Posted on décembre 13, 2016 by Arabella Robbins
Posted on janvier 7, 2013 by James Robbins
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Posted on novembre 11, 2012 by James Robbins
Posted on novembre 3, 2012 by Arabella Robbins
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Posted on novembre 29, 2011 by James Robbins
Posted on octobre 17, 2011 by James Robbins
If you’ve decided to make the journey into Marrakech, a little planning goes a long way. Here are just a few suggestions for making the most of your day in The Red City.
For a fabulous day of sightseeing, take the mini-bus leaving Tigmi at 10ish. This will get you into the city in just half an hour. Head straight for the Majorelle gardens (also known as the Yves Saint Laurent garden), as these are stunning on a good day and the colours are magnificent. It’s best to go early before the crowds, though – otherwise you could find yourself on a conveyor belt following coach-loads of tourists.
Grab a cab
Walking between all the wonderful things to see in Marrakech will eat up your time and also make you hot and tired. Don’t be afraid to jump in one of the small Fiat Uno taxis around the city. (Be aware: they only take three people. So if you are a family of four you will need two taxis.) If you are in separate taxis, do make sure you both know where you are going.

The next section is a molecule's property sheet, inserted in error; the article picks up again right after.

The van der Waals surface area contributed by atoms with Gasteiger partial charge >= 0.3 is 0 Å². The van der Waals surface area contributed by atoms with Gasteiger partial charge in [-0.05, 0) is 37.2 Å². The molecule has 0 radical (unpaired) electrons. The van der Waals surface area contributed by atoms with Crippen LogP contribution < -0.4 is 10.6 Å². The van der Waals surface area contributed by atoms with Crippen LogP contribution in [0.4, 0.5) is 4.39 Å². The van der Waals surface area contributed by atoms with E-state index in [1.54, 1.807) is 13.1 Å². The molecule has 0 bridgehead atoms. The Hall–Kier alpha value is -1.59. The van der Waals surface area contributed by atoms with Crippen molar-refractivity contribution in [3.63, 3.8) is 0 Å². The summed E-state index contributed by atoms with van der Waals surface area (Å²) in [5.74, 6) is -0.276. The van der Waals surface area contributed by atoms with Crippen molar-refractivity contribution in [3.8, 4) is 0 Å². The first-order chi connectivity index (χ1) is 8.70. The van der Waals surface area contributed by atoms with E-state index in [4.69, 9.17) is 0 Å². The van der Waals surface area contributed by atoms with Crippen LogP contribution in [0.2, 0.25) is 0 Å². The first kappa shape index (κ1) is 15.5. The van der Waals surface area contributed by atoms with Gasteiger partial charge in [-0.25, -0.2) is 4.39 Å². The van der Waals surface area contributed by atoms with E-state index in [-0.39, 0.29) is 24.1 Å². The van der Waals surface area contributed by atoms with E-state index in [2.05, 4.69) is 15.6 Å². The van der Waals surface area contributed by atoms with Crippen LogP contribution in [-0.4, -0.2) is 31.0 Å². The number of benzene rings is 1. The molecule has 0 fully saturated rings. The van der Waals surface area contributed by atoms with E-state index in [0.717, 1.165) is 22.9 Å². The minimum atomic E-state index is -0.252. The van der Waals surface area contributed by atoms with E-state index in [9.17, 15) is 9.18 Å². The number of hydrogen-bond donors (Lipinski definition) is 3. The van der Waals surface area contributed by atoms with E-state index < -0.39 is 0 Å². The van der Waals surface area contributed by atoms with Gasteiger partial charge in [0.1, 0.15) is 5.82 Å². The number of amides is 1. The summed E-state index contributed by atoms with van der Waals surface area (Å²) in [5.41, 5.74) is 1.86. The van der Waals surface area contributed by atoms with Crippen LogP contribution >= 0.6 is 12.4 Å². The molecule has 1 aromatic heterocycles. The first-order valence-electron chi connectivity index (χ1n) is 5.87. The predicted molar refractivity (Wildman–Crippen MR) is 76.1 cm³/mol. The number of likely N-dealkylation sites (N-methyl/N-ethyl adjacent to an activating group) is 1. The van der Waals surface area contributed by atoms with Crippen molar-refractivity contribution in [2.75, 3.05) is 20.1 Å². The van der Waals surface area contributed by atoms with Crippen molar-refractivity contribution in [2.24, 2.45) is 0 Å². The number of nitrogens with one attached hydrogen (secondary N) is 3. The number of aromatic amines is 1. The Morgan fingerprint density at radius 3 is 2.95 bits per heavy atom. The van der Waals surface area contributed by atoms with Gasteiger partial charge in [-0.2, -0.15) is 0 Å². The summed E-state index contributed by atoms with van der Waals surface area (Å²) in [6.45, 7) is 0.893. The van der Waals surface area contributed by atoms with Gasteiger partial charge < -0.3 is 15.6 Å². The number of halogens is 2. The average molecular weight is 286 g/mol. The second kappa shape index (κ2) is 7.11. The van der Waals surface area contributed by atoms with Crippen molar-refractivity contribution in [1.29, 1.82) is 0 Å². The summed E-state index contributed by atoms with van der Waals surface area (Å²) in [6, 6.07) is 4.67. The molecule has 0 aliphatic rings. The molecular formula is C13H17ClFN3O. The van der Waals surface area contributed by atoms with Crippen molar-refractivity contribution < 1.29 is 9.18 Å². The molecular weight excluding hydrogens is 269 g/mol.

I have heard of families ending up in different places, usually because of a Hollywood-esque (tempting but wholly inadvisable) request to “follow that cab”. All of the taxis in Marrakech look the same. It would be as hard as following a black cab around Piccadilly Circus or a yellow cab around Times Square.
Make time for Lunch
Ask one of the team at Tigmi if you are looking for something specific or perhaps a little special. My personal favourite is Kechmara, in Guéliz. This is a chic Moroccan café in the new town; if you choose to eat there, you’ll find a lovely sun terrace on which to eat good food at a fair price – oh, and it is all served with a warm smile. Kechmara is also a good place for those wanting to have a coffee and check up on emails. Ask one of the waitresses about their free Wi-Fi to avoid amassing roaming charges on your iPhone or Blackberry.
Another Popular place for lunch is Grand Cafe de la Poste, this is located, again in the new town but a little closer to the Medina.
Know your prices
In the afternoon, head to the souks and just suss them out. Maybe head to the Ensemble Artisanal, this is on Avenue Mohamed V. It is a government souk so the prices are fixed. I am not saying shop here, but it will give you a good idea of prices, and will stop you from getting ripped off in the actual souk. Then head to the souk …
Soak up the souks
I personally would not buy anything on the first visit, well OK just one or two things but I would save the rest for the second visit if you have time. This first visit is so that you can enjoy the souk: see it, smell it and feel the rush of it.